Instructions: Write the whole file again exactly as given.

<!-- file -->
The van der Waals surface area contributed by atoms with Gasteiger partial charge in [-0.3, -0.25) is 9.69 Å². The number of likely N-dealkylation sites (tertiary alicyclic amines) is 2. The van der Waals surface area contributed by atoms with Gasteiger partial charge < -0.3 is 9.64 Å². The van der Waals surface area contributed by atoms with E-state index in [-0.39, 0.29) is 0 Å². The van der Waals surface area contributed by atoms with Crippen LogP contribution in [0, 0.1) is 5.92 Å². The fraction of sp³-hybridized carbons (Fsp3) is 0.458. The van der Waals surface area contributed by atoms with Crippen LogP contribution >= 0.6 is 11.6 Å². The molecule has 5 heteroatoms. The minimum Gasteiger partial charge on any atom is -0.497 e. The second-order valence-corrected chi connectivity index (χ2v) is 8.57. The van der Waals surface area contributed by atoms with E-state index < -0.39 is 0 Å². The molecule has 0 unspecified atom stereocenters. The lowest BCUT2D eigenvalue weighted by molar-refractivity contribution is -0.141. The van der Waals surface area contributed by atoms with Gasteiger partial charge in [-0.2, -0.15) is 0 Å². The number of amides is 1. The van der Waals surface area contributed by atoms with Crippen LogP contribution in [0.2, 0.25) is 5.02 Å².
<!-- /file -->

The van der Waals surface area contributed by atoms with Gasteiger partial charge in [-0.3, -0.25) is 9.69 Å². The number of likely N-dealkylation sites (tertiary alicyclic amines) is 2. The van der Waals surface area contributed by atoms with Gasteiger partial charge < -0.3 is 9.64 Å². The van der Waals surface area contributed by atoms with E-state index in [-0.39, 0.29) is 0 Å². The van der Waals surface area contributed by atoms with Crippen LogP contribution in [0, 0.1) is 5.92 Å². The fraction of sp³-hybridized carbons (Fsp3) is 0.458. The van der Waals surface area contributed by atoms with Crippen LogP contribution >= 0.6 is 11.6 Å². The molecule has 5 heteroatoms. The minimum Gasteiger partial charge on any atom is -0.497 e. The second-order valence-corrected chi connectivity index (χ2v) is 8.57. The van der Waals surface area contributed by atoms with E-state index < -0.39 is 0 Å². The molecule has 0 unspecified atom stereocenters. The lowest BCUT2D eigenvalue weighted by molar-refractivity contribution is -0.141. The van der Waals surface area contributed by atoms with Gasteiger partial charge in [-0.2, -0.15) is 0 Å². The number of amides is 1. The van der Waals surface area contributed by atoms with Crippen LogP contribution in [0.2, 0.25) is 5.02 Å².